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Japan's Supreme Court Rules Against World War II Compensation


Japan's Supreme Court has handed down rulings that might eliminate any further individual claims of damages for Japanese actions during World War II. China has not yet commented on Friday's rulings, but experts say the Chinese government could still apply political pressure on Japan to compensate wartime victims. Michael Lipin reports from Hong Kong.

The Supreme Court in Tokyo says Chinese individuals cannot seek damages related to World War II-era actions by the Japanese, because Beijing renounced any claims to wartime compensation when the two nations established diplomatic relations in 1972.

In the first of two rulings Friday, Japan's Supreme Court rejected a lawsuit by a group of Chinese forced laborers and their families against Japan's Nishimatsu Construction Company. The decision overturns a lower court ruling from 2004 that ordered Nishimatsu to pay compensation for forcing Chinese to work in Japan during the war.

The Supreme Court then upheld a Tokyo high court ruling from 2005, which said two former Chinese sex slaves, or "comfort women," do not have the right to seek reparations from the Japanese government.

Some of the plaintiffs vowed to continue their fight against Nishimatsu, but William Underwood, a researcher at Japan's Kyushu University, says that in a legal sense, the game is over.

Rulings by the Supreme Court usually set the precedent for lower courts around the country, meaning Japanese courts can now refuse to hear any further individual claims.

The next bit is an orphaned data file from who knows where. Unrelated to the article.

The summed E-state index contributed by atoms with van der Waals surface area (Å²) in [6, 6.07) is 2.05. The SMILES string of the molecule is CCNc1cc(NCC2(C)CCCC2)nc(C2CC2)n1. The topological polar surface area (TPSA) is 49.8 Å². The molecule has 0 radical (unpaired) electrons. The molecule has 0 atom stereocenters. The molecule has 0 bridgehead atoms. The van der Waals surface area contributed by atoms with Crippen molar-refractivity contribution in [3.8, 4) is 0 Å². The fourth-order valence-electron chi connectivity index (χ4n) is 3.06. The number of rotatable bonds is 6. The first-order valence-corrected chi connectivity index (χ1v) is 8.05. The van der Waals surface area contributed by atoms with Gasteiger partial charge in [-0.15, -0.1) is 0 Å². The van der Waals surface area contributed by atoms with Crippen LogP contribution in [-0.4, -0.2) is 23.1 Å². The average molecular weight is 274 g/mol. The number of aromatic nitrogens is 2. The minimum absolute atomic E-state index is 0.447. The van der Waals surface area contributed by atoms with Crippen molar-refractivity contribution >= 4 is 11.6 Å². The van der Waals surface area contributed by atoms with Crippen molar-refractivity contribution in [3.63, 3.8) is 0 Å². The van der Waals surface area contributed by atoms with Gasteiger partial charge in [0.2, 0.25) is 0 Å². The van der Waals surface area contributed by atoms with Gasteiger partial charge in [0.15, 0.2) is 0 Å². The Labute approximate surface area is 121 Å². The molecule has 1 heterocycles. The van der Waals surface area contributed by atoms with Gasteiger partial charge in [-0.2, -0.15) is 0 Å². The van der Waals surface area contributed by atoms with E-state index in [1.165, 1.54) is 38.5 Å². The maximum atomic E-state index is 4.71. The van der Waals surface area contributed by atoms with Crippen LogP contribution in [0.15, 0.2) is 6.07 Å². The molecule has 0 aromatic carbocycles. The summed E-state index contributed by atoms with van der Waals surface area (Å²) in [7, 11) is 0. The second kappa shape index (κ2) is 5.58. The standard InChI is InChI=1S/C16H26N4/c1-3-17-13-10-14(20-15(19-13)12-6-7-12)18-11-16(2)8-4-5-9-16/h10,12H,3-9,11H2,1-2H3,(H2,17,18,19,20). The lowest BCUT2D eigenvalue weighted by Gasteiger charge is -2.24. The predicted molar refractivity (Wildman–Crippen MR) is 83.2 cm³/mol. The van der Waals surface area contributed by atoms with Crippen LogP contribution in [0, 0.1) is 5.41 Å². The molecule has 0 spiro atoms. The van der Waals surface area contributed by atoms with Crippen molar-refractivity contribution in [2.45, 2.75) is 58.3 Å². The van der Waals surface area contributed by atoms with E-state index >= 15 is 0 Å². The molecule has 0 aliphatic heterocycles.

Underwood says any compensation for war-era victims would now have to come from political pressure rather than legal action.

"The ball is now in the Chinese government's court," he said. "These corporations are doing lots of business in Chinese markets today, so there would be ways of bringing pressure on Japanese companies to come to some sort of settlement with survivors and families."

Underwood says there are public pressures in China for actions such as public demonstrations against Japanese businesses, but Beijing is not yet ready to allow such a campaign.

Gregory Clark, vice president of Japan's Akita International University, says the Japanese court rulings could complicate Prime Minister Shinzo Abe's current visit to the United States.

"The timing is unfortunate, because Abe has arrived in America, and has been met with very hostile reaction over the question of sex slaves," said Clark. "American opinion is more stirred up than what Abe realized... I'm sure it'll get a lot of publicity in the American press, and it could really jeopardize the whole trip."

Mr. Abe caused an uproar in March when he denied there was evidence that Japan's wartime government or military were directly involved in kidnapping women for military brothels. He has since said he stands by an official 1993 apology acknowledging involvement in running the brothels.

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